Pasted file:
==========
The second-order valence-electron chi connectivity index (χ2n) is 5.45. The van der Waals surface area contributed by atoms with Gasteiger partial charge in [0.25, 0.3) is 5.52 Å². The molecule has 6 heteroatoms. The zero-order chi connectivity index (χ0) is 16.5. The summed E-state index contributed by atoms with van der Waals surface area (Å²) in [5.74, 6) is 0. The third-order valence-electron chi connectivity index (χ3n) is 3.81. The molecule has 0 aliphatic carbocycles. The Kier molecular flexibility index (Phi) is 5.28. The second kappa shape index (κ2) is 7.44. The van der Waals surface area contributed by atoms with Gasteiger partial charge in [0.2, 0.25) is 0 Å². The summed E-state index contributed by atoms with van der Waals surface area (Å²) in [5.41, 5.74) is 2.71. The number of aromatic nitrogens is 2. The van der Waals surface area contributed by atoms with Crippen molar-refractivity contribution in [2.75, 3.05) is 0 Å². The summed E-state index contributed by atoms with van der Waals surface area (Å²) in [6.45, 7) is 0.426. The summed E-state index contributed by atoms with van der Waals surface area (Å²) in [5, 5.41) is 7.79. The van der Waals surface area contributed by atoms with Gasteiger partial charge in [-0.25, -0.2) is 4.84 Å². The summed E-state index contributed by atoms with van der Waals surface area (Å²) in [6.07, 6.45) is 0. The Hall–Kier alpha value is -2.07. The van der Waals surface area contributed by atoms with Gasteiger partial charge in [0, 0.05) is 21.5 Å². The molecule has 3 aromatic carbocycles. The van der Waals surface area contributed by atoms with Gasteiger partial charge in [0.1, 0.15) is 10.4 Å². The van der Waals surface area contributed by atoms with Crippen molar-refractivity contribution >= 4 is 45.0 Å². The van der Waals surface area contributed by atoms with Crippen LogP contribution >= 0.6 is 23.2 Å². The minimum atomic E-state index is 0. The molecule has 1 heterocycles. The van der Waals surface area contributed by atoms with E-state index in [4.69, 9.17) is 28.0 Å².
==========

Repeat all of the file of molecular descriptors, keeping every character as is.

The second-order valence-electron chi connectivity index (χ2n) is 5.45. The van der Waals surface area contributed by atoms with Gasteiger partial charge in [0.25, 0.3) is 5.52 Å². The molecule has 6 heteroatoms. The zero-order chi connectivity index (χ0) is 16.5. The summed E-state index contributed by atoms with van der Waals surface area (Å²) in [5.74, 6) is 0. The third-order valence-electron chi connectivity index (χ3n) is 3.81. The molecule has 0 aliphatic carbocycles. The Kier molecular flexibility index (Phi) is 5.28. The second kappa shape index (κ2) is 7.44. The van der Waals surface area contributed by atoms with Gasteiger partial charge in [0.2, 0.25) is 0 Å². The summed E-state index contributed by atoms with van der Waals surface area (Å²) in [5.41, 5.74) is 2.71. The number of aromatic nitrogens is 2. The van der Waals surface area contributed by atoms with Crippen molar-refractivity contribution in [2.75, 3.05) is 0 Å². The summed E-state index contributed by atoms with van der Waals surface area (Å²) in [6.45, 7) is 0.426. The summed E-state index contributed by atoms with van der Waals surface area (Å²) in [5, 5.41) is 7.79. The van der Waals surface area contributed by atoms with Gasteiger partial charge in [-0.25, -0.2) is 4.84 Å². The summed E-state index contributed by atoms with van der Waals surface area (Å²) in [6.07, 6.45) is 0. The Hall–Kier alpha value is -2.07. The van der Waals surface area contributed by atoms with Gasteiger partial charge in [0, 0.05) is 21.5 Å². The molecule has 3 aromatic carbocycles. The van der Waals surface area contributed by atoms with Gasteiger partial charge in [0.1, 0.15) is 10.4 Å². The van der Waals surface area contributed by atoms with Crippen molar-refractivity contribution >= 4 is 45.0 Å². The van der Waals surface area contributed by atoms with Crippen LogP contribution >= 0.6 is 23.2 Å². The minimum atomic E-state index is 0. The molecule has 1 heterocycles. The van der Waals surface area contributed by atoms with E-state index in [4.69, 9.17) is 28.0 Å².